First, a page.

Dear Dr. Norquist:
Even though I’ve been taught that in a relationship the man is the head of the household, I’ve always felt that there should be a balance of power between the husband and wife, that there should be an equal sharing, a give and take of work and responsibilities, along with equal support for leisure and non-work pursuits. I have dated several men seriously and my question is, how can I tell what characteristics should I look for that would indicate a partner who would also want a balance of power in the relationship? I find it hard to separate my boyfriends “dating manners” from his deeply held beliefs.
Dr. Norquist responds:
This is a very interesting question. My suggestions with regard to what to look for to help you answer this question focus on aspects of your boyfriend’s behavior, as well as your own.
You are looking for a partner who wants to establish a relationship characterized by a balance of power between husband and wife. The first place to look is at the model his parents presented to him, and how he felt about that. Did it feel unfair to him? Does he agree with the way his father played the role of husband? What changes would he make? Look to see if he seems to have an innate sense of fairness, a willingness to help out in everyday situations or get-togethers with family and friends. Has he been willing to take advantage of people when the opportunity arises or does this go against his nature? Is he interested in, and tolerant of, others’ views and the ways in which they differ from him, or does he tend to think only his way is right? Does he show genuine respect for you as a separate person (with your own needs, interests and career), or does he see you as someone who helps him to create and enhance his own vision? How does he respond when your needs and feelings in any situation differ from his? Would his friends, family or work associates describe him as domineering in any way? Is he threatened by another’s competence? Can he genuinely rejoice in another’s accomplishments and good fortune?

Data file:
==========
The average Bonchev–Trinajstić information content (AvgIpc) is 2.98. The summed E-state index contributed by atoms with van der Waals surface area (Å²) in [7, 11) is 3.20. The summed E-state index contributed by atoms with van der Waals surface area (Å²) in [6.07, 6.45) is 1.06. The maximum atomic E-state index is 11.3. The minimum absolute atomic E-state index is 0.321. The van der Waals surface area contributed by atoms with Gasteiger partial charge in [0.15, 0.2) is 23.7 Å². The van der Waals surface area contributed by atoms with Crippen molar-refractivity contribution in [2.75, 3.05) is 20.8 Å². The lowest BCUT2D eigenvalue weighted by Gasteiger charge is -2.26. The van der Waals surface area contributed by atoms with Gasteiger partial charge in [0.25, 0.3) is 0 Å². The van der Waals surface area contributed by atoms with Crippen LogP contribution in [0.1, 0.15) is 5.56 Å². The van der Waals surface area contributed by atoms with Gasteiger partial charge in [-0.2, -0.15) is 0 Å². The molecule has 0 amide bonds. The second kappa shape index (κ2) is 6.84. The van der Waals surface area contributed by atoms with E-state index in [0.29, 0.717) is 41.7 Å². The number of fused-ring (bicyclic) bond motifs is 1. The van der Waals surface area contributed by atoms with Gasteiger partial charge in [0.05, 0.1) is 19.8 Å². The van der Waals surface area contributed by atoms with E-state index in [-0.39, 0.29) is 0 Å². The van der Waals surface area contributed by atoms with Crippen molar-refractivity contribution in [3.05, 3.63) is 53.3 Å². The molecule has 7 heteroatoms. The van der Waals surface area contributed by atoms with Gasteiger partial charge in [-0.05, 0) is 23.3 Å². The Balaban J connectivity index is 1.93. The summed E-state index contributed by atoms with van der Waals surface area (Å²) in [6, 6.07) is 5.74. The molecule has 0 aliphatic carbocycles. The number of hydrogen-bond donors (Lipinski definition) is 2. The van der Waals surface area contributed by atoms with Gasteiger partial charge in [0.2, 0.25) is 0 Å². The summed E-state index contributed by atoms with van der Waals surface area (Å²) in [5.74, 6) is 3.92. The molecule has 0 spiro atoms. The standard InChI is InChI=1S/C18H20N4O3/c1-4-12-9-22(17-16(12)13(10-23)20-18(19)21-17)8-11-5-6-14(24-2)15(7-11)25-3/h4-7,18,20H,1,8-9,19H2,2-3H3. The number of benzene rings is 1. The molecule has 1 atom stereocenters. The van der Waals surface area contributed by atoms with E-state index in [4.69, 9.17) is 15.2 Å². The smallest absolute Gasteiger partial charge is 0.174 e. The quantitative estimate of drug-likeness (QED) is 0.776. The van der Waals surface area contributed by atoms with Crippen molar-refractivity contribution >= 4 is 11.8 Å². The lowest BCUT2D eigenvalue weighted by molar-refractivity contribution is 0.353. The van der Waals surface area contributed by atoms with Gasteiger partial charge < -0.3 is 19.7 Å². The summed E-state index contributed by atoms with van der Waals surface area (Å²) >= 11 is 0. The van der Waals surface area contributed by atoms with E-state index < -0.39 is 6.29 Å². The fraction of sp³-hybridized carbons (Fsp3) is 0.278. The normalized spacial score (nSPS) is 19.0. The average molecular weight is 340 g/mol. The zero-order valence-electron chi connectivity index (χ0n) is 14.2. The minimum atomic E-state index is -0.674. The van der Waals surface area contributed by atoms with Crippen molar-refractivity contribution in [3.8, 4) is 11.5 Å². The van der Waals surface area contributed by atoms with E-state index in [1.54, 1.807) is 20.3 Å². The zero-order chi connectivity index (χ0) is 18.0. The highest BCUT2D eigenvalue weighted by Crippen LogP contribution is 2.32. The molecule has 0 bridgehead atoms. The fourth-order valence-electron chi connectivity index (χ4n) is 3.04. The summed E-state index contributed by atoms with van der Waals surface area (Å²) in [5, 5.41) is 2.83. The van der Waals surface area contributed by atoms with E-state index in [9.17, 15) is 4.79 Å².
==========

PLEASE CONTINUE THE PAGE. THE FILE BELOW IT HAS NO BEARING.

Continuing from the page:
Now, let’s focus on you. You state that you were taught that in a relationship, the man is the head of the household. It is important to be aware of ways you may still be carrying this as an unresolved issue. Your question suggests you do not trust your own perceptions regarding this issue. We tend to attract others who are at a similar developmental level, and who have complimentary issues, or lessons to learn and to teach. If you are willing to own your own power and take responsibility for your own life, you will not find a “fit” with a partner who needs you to fit your life into his. I’d ask you to look at your own behaviors. Are you willing to let your boyfriend share equal responsibility, or are you reticent to relinquish control over how things are done (for example, the housework)? How often do you find yourself unconsciously influenced by cultural stereotypes such as “a good wife cooks dinner for her husband daily, and keeps a clean, orderly house”, or “a good man supports his family financially and takes charge”? Are there ways in which you’d rather let him make the decisions and lead the way so that you can relinquish some responsibility for your life?
Relationships are complicated. There are multiple arenas in which the balance of power dynamic can be at play. Some will undoubtedly be more important to you than others. Discover the areas that are most important to you and discuss these openly and candidly with your potential life partner. Together, you can create a vision of how you would want your marital relationship to operate. This can serve as a blueprint to step into as you build a life together.
(Dr. Sallie Norquist is a licensed psychologist (NJ #2371) in private practice and is director of Chaitanya Counseling Services, a center for upliftment and enlivenment, in Hoboken.)
Dr. Norquist and the staff of Chaitanya invite you to write them at Chaitanya Counseling Services, 51 Newark St., Suite 202, Hoboken, NJ 07030 or www.chaitanya.com or by e-mail at email@example.com, or by fax at (201) 656-4700. Questions can address various topics, including relationships, life’s stresses, difficulties, mysteries and dilemmas, as well as questions related to managing stress or alternative ways of understanding health-related concerns. 2009 Chaitanya Counseling Services